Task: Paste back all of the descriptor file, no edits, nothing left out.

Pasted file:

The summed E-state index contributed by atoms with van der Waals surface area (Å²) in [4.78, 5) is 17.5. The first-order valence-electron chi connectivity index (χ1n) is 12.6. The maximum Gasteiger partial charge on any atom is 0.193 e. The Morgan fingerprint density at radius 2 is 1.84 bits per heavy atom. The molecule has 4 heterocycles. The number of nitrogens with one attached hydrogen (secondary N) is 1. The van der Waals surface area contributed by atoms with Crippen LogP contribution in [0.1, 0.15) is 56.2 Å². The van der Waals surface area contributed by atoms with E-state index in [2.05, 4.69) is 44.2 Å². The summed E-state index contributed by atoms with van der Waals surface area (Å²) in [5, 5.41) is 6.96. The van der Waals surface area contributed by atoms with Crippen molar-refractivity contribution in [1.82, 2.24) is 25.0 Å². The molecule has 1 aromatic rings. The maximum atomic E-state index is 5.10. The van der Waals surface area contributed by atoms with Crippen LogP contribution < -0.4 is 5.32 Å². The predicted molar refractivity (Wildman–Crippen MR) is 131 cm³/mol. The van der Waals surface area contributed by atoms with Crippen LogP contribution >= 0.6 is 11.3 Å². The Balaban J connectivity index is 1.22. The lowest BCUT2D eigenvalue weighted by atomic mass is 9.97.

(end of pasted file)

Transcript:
The summed E-state index contributed by atoms with van der Waals surface area (Å²) in [4.78, 5) is 17.5. The first-order valence-electron chi connectivity index (χ1n) is 12.6. The maximum Gasteiger partial charge on any atom is 0.193 e. The Morgan fingerprint density at radius 2 is 1.84 bits per heavy atom. The molecule has 4 heterocycles. The number of nitrogens with one attached hydrogen (secondary N) is 1. The van der Waals surface area contributed by atoms with Crippen LogP contribution in [0.1, 0.15) is 56.2 Å². The van der Waals surface area contributed by atoms with E-state index in [2.05, 4.69) is 44.2 Å². The summed E-state index contributed by atoms with van der Waals surface area (Å²) in [5, 5.41) is 6.96. The van der Waals surface area contributed by atoms with Crippen molar-refractivity contribution in [1.82, 2.24) is 25.0 Å². The molecule has 1 aromatic rings. The maximum atomic E-state index is 5.10. The van der Waals surface area contributed by atoms with Crippen LogP contribution < -0.4 is 5.32 Å². The predicted molar refractivity (Wildman–Crippen MR) is 131 cm³/mol. The van der Waals surface area contributed by atoms with Crippen LogP contribution >= 0.6 is 11.3 Å². The Balaban J connectivity index is 1.22. The lowest BCUT2D eigenvalue weighted by atomic mass is 9.97.